Four good habits to give your child a solid foundation in life
1. Time management and the key to success
It is safe to say that successful people are good timekeepers, because punctuality cultivates discipline and responsibility, qualities that are closely related to how others response to them and the good opportunities that arise in return.
Being punctual demonstrates the ability of good time management. A well-planned agenda is essential for growing responsibility toward learning and life as a whole. This is derived from a person’s ability to manage their time, which is a result of their upbringing. Therefore, it is important to teach children the importance of punctuality and time mangement.
Tidiness, it is said, cultivates order and concentration.
Once, a Koran room organizer was paid to help rearrange a child’s room. When he entered the child’s room, he was surprised to see its messy condition: Books, toys, clothes, and miscellaneous things were lying around everywhere, along with three hamsters.
“How can a child settle and study in such a surrounding?” the room-organizer asked. “The room is both messy and smelly,” he added.
Not long after he had spoken, they went on to clean up the room. The children joined in to tidy up and throw away things they didn’t need. Once the room was tidy enough again, the children happily sat down at their desks and began reading, not paying any attention to the busy organizer in the room.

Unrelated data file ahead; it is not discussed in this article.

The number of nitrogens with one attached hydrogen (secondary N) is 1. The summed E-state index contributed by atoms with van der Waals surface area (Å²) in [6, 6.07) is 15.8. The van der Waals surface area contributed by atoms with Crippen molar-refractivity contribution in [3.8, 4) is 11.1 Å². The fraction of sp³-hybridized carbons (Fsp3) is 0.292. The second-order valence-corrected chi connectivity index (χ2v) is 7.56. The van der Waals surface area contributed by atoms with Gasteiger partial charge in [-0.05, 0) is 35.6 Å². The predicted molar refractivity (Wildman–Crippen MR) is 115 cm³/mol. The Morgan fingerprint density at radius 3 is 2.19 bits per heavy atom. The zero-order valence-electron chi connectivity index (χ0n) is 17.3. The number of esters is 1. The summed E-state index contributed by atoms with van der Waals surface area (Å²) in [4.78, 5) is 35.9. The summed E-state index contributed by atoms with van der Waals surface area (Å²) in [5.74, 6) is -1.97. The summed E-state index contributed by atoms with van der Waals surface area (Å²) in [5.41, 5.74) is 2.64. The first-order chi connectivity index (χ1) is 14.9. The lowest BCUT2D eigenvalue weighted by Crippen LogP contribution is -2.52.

According to a study by Harvard Business School, neat children with a clean desktop are the ones with good marks, outgoing personalities, concentration, and endurance. Children without the habit of tidying up are the ones who often forget, lose things, and have a sluggish attitude.
Reading may contribute to lifelong wealth. According to a survey, 80 percent of the top achievers in college entrance examinations love to read. A high-mark achiever in language said that the more he reads, the stronger his sense for language becomes.
Children who read are relatively more mature and sophisticated in their thinking than those who don’t. They are apparently not as prone to bias and pigheadedness. They are independent, have their own minds, and do not follow blindly that easily.
It is best to start reading to children from a young age. Twenty minutes of a bedtime story is a great way to start. When they get around five, children can try learning words in preparation for their own reading as they get older.
Being physically active nurtures self-confidence and respect.
In an account, a mother states: “My friend’s son was a tiny boy without any confidence.” He once joined a long-jump game in kindergarten and won. After being praised from then on, he became more outgoing and active, because he had proven his strength and gained self-confidence through the process. That is what sports can give a person!
Experts suggest that three hours of daily sports or activities are the minimum for young children between the ages of 1.5 and 5 years. If possible, they should be encouraged to take part in at least one type of sport. Playing sports, such as badminton, basketball, etc. not only allows them to release pressure and energy, but also helps with growth and eyesight health.
As Japanese writer Haruki Murakami put it: “Sports bring good which is invisible to the naked eyes, but deeply felt by the soul.”
Translated by Cecilia